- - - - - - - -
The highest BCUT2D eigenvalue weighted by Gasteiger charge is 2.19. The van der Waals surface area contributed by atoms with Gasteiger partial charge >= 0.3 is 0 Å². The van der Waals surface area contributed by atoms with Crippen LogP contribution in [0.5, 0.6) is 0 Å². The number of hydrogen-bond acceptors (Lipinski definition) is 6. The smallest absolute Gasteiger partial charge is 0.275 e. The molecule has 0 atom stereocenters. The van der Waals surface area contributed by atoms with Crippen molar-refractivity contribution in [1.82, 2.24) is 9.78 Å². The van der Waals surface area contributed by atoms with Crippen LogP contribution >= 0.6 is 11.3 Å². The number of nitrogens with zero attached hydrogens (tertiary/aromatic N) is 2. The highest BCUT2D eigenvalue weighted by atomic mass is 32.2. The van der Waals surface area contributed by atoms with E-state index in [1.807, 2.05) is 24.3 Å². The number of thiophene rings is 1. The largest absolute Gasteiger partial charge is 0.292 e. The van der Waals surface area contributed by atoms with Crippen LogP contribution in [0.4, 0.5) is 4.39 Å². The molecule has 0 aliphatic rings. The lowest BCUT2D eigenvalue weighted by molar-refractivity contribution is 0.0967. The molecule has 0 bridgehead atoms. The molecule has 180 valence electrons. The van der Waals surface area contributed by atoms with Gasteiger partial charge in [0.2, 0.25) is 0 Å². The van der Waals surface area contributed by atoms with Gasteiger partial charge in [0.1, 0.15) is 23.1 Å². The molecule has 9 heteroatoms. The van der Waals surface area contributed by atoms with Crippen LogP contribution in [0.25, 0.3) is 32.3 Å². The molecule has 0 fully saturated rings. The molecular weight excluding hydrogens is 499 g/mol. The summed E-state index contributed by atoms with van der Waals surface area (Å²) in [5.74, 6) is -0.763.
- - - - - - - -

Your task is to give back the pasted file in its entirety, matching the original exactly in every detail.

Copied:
The highest BCUT2D eigenvalue weighted by Gasteiger charge is 2.19. The van der Waals surface area contributed by atoms with Gasteiger partial charge >= 0.3 is 0 Å². The van der Waals surface area contributed by atoms with Crippen LogP contribution in [0.5, 0.6) is 0 Å². The number of hydrogen-bond acceptors (Lipinski definition) is 6. The smallest absolute Gasteiger partial charge is 0.275 e. The molecule has 0 atom stereocenters. The van der Waals surface area contributed by atoms with Crippen molar-refractivity contribution in [1.82, 2.24) is 9.78 Å². The van der Waals surface area contributed by atoms with Crippen LogP contribution >= 0.6 is 11.3 Å². The number of nitrogens with zero attached hydrogens (tertiary/aromatic N) is 2. The highest BCUT2D eigenvalue weighted by atomic mass is 32.2. The van der Waals surface area contributed by atoms with E-state index in [1.807, 2.05) is 24.3 Å². The number of thiophene rings is 1. The largest absolute Gasteiger partial charge is 0.292 e. The van der Waals surface area contributed by atoms with Crippen LogP contribution in [0.4, 0.5) is 4.39 Å². The molecule has 0 aliphatic rings. The lowest BCUT2D eigenvalue weighted by molar-refractivity contribution is 0.0967. The molecule has 0 bridgehead atoms. The molecule has 180 valence electrons. The van der Waals surface area contributed by atoms with Gasteiger partial charge in [0.2, 0.25) is 0 Å². The van der Waals surface area contributed by atoms with Gasteiger partial charge in [0.1, 0.15) is 23.1 Å². The molecule has 9 heteroatoms. The van der Waals surface area contributed by atoms with Crippen LogP contribution in [0.25, 0.3) is 32.3 Å². The molecule has 0 fully saturated rings. The molecular weight excluding hydrogens is 499 g/mol. The summed E-state index contributed by atoms with van der Waals surface area (Å²) in [5.74, 6) is -0.763.